Former Lions’ coach leads Michigan offense

UNIVERSITY PARK — Penn State has a good idea what it will be getting Saturday from Michigan’s offense, which is led by former Nittany Lion assistant coach Josh Gattis.

The Wolverines have had their share of struggles in Gattis’ first season as offensive coordinator, bringing criticism for both him and coach Jim Harbaugh. Gattis was hired away from Alabama to rejuvenate Michigan’s offense, but the unit has largely been a disappointment so far.

The Wolverines scored just 14 points in regulation against Army and needed two overtimes to win, 24-21. The next week, the offense looked abysmal in a 35-14 loss at Wisconsin, in a game Michigan fell behind, 35-0. Two weeks ago, the Wolverines scored just 10 points in a 10-3 win over Iowa.

Harbaugh, though, has remained confident in Gattis.

“His track record of success was in developing players and offensive innovation, and the kind of coach and teacher that he is, is what I’ve always been impressed with,” Harbaugh said Monday. “Now, getting to work with him, all those things have been validated, and he’s a tremendous coach at the highest level.”

James Franklin on Tuesday spoke very highly of Gattis, who worked for Franklin at Vanderbilt beginning in 2012 and then on the Penn State staff from 2014-17 before leaving for Alabama. Gattis was the receivers coach for Penn State and was known as an excellent recruiter.

“We’ve got a lot of history with Josh Gattis,” Franklin said. “Very happy for him professionally, very happy for him personally. Obviously a great opportunity to go be the offensive coordinator at the University of Michigan. … I want to thank Josh for the job that he did when we were together, and again, very, very happy for him and his family.”

Franklin was asked if Michigan’s offense looks different from what it has run in the past now that Gattis is in charge.

“There’s some Penn State in there, there’s some Alabama in there, there’s some Michigan in there,” Franklin said.

“(Gattis) didn’t leave right from Penn State and go there,” Franklin later added. “He’s had other experiences. He’s had other influences.”

Michigan fans expected an explosive offense under Gattis, similar to what Penn State had under Joe Moorhead and what Alabama did when he was there. Instead, the Wolverines have remained a run-first program, as they’ve always been under Harbaugh, and quarterback Shea Patterson has not been efficient, completing just 57.1 percent of his passes.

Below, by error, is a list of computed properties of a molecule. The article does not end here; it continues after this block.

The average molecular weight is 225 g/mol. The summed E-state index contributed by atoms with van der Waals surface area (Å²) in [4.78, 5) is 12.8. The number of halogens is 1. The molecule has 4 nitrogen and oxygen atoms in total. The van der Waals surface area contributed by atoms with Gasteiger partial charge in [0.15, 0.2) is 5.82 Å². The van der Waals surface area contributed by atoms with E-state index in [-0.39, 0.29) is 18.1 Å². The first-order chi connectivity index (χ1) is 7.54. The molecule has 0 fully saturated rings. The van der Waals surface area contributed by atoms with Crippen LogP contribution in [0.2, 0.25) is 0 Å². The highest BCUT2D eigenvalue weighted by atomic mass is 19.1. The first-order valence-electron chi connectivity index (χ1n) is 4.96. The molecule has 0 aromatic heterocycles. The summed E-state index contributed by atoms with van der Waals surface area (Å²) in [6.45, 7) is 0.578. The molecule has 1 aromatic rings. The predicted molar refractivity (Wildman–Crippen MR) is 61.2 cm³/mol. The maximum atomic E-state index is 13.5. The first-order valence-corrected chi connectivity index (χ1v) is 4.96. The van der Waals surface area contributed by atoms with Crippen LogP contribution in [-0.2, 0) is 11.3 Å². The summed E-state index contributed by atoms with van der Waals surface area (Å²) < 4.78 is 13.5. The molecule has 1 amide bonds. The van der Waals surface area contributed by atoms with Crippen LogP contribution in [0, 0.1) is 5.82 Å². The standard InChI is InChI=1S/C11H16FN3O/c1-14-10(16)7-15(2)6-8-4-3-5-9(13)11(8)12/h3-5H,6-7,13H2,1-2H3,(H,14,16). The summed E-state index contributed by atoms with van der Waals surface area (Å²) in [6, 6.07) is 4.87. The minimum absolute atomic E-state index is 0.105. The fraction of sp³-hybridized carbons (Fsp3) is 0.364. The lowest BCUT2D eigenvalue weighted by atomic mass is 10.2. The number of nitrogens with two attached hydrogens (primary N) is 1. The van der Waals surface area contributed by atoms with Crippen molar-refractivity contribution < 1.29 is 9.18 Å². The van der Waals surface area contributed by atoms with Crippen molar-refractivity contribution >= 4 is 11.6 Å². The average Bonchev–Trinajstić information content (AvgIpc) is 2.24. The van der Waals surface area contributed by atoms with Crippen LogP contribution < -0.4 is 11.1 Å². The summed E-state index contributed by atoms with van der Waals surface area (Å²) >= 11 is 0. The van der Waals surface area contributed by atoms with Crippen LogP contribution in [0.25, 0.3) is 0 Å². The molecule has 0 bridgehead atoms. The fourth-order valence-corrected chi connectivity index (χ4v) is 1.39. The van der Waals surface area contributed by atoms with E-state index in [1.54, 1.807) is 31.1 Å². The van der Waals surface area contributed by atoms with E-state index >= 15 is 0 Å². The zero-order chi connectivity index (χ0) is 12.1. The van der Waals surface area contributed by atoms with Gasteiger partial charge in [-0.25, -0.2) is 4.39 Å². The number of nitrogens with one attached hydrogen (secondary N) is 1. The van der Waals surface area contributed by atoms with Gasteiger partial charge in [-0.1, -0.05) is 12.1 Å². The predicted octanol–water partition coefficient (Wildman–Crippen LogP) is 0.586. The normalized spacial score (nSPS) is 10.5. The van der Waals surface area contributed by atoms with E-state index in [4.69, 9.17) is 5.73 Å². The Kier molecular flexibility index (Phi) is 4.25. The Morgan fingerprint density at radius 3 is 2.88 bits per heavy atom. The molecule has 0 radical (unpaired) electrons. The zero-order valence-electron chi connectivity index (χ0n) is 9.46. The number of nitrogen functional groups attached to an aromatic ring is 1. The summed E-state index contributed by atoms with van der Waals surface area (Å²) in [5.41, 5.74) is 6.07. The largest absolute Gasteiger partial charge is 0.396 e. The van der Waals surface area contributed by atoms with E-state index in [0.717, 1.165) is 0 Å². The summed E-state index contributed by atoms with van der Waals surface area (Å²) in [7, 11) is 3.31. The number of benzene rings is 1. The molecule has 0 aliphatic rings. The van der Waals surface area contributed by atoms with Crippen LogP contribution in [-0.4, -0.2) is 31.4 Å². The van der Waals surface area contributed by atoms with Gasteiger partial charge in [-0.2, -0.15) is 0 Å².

Harbaugh, however, likes the way his senior quarterback has played.

“I felt like he’s been the best quarterback on the field in each and every game,” Harbaugh said. “He’s a winner. He’s tough. He makes great decisions, again accented this past game knowing when to run, when to throw, giving ourselves the best chance to win. He’s so competitive and good.”

The Wolverines made an adjustment a couple of weeks ago with Gattis coming down from the press box to the sideline to calls plays during the game. Gattis said he felt “disconnected” from the players in the booth.

Despite the highly publicized issues, Harbaugh seems to like where the offense is right now. He said the line has been gelling of late, while the receivers and running backs also have picked things up.

Things won’t come easy for Michigan against Penn State, which ranks second in the country in scoring defense, allowing just 8.2 points per game.

Run, Clifford, run

Penn State is playing four tailbacks, and Noah Cain leads the team in rushing with 310 yards. But if you would have said at the beginning of the season that quarterback Sean Clifford would be the team’s second-leading rusher after six games, many people would not have believed it.

Clifford, though, has been impressive on keepers and scrambles, piling up 252 yards rushing.

“I had mentioned to you guys this offseason that Sean probably doesn’t get enough credit for the type of athlete he is and how he came in with certain numbers in terms of running, jumping and change of direction and has worked really hard at attacking that,” Franklin said. “I remember specifically a time two years ago where he did something really good at practice, and I pulled him to the side and I said, ‘Look, you’re doing some great things, but you have got to get faster. You have got to get more explosive for us to be able to run our offense the way we want to run it and for you to have the type of impact we want you to have.'”

Clifford has put in the work and, while he’s not quite Trace McSorley running the ball, he has been effective at it, when some thought he could be a liability there.

“Now, the thing that he can’t do that we’ve got to spend time working on, which he’s not good at, is sliding,” Franklin said. “It’s like literally Little League baseball slide. It’s like, it doesn’t look natural. It’s awkward. So literally we’re going to spend time at practice like sliding, getting down. I think some of it’s indecision. It’s like he wants to get as much yards as possible and then he kind of changes his mind.”

NOTES: Defensive end Yetur Gross-Matos was named second-team All-American on The Associated Press midseason team. He has 5 1/2 sacks, 8 1/2 tackles for loss and four QB hurries.


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